Eric Swanson Staff Writer firstname.lastname@example.org
As the video clip opens, Ada residents are shown munching doughnuts and proclaiming their love of the snack.
The clip also shows footage of police cars, along with a voice saying that the sales tax from 1.9 million doughnuts would cover a policeman’s salary for a year.
The clip ends with a police officer thanking viewers, then the slogan “Better our community. Shop Ada.”
Officials at the Ada Area Chamber of Commerce and the Ada Jobs Foundation are hoping the clip, and other videos with a similar message, will convince Ada residents to patronize local stores.
The Chamber and the Jobs Foundation are teaming up for a promotional campaign which relies on newspaper ads and social media to spread the word about shopping locally. The campaign started Sunday and will continue for the next three or four weeks.
“Ultimately, we want people to understand why it’s important to shop local because you don’t always think about it before you go somewhere else,” said Sarah Jane Johnson, senior vice president of the Chamber.
The campaign focuses on the concept that sales tax revenue is one of the cornerstones of the city’s budget. The video clips, which tell viewers how much sales tax it takes to cover a policeman’s or a firefighter’s annual salary, are designed to remind shoppers of that fact.
Sales tax dollars boost Ada’s budget, making it possible to fund city services like the Ada Fire Department or the Ada Police Department. Those dollars also help the city finance street repairs, park improvements and other public projects.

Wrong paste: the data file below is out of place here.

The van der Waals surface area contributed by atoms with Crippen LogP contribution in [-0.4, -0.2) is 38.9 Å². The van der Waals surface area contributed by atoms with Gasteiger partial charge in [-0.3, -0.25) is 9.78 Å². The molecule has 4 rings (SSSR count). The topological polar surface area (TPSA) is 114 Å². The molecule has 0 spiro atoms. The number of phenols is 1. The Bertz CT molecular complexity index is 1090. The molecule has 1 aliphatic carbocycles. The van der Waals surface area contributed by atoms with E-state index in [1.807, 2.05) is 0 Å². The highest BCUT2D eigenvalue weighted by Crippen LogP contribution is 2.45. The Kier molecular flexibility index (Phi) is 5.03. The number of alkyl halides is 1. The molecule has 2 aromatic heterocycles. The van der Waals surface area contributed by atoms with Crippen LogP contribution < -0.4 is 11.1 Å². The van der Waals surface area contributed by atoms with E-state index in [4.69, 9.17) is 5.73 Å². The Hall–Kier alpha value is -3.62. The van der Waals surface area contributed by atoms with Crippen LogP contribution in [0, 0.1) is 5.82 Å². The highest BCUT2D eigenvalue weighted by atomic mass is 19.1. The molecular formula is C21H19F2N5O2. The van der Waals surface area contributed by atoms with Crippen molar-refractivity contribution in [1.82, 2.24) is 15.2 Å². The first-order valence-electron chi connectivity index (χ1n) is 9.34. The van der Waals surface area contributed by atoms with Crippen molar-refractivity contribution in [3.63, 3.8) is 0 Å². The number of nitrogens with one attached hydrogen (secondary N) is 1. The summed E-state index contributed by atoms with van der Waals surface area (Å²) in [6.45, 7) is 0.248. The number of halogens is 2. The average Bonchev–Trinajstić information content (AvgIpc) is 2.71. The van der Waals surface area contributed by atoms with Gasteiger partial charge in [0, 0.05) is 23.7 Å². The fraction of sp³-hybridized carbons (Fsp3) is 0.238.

Chamber CEO Mike Southard said Ada residents spend roughly 25 percent of their disposable income on shopping in other cities — a number known as leakage. He said if Adans reduced out-of-town spending by about 10 percent, the city would reap the benefit of more sales tax dollars for various projects.
“In August, the Oklahoma Tax Commission collected $1.2 million in sales tax on behalf of Ada,” Southard said. “If we were able to reduce leakage from 25 to 15 percent, that would have been an additional $200,000 in sales tax generated for that month alone.
“That’s $2.4 million for the year, so that’s $2.4 million that could go toward better roads, new parks, police cars, fire trucks — the services that people are asking for.”
Johnson said the campaign encourages people to check out local stores before heading out of town for a shopping trip.
“There’s always going to be going out of town,” she said. “You are going to have a shopping trip where it’s an event and you take your family, or you go shopping with your friends. And that’s understandable.
“All we’re asking is for people to think when you can get something local here, to think twice before they decide to go somewhere else to get it.”